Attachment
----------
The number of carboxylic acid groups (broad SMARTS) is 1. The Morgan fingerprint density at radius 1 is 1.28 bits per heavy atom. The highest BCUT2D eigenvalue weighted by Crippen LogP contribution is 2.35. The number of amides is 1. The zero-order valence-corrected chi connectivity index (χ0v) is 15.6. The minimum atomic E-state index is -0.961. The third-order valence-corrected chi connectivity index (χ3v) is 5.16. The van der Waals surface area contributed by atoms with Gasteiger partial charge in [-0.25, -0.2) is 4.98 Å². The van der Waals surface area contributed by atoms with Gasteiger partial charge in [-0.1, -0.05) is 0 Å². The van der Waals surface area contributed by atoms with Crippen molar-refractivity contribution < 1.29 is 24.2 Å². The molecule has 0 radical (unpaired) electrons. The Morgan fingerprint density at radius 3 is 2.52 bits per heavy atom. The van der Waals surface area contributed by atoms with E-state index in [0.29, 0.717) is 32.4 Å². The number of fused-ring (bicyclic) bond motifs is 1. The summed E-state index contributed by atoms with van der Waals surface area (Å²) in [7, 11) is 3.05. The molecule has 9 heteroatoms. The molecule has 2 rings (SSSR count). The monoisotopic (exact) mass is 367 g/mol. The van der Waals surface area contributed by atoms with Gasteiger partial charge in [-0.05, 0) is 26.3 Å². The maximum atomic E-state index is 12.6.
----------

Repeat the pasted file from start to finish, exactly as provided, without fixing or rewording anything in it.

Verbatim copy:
The number of carboxylic acid groups (broad SMARTS) is 1. The Morgan fingerprint density at radius 1 is 1.28 bits per heavy atom. The highest BCUT2D eigenvalue weighted by Crippen LogP contribution is 2.35. The number of amides is 1. The zero-order valence-corrected chi connectivity index (χ0v) is 15.6. The minimum atomic E-state index is -0.961. The third-order valence-corrected chi connectivity index (χ3v) is 5.16. The van der Waals surface area contributed by atoms with Gasteiger partial charge in [-0.25, -0.2) is 4.98 Å². The van der Waals surface area contributed by atoms with Gasteiger partial charge in [-0.1, -0.05) is 0 Å². The van der Waals surface area contributed by atoms with Crippen molar-refractivity contribution < 1.29 is 24.2 Å². The molecule has 0 radical (unpaired) electrons. The Morgan fingerprint density at radius 3 is 2.52 bits per heavy atom. The van der Waals surface area contributed by atoms with E-state index in [0.29, 0.717) is 32.4 Å². The number of fused-ring (bicyclic) bond motifs is 1. The summed E-state index contributed by atoms with van der Waals surface area (Å²) in [7, 11) is 3.05. The molecule has 9 heteroatoms. The molecule has 2 rings (SSSR count). The monoisotopic (exact) mass is 367 g/mol. The van der Waals surface area contributed by atoms with Gasteiger partial charge in [-0.05, 0) is 26.3 Å². The maximum atomic E-state index is 12.6.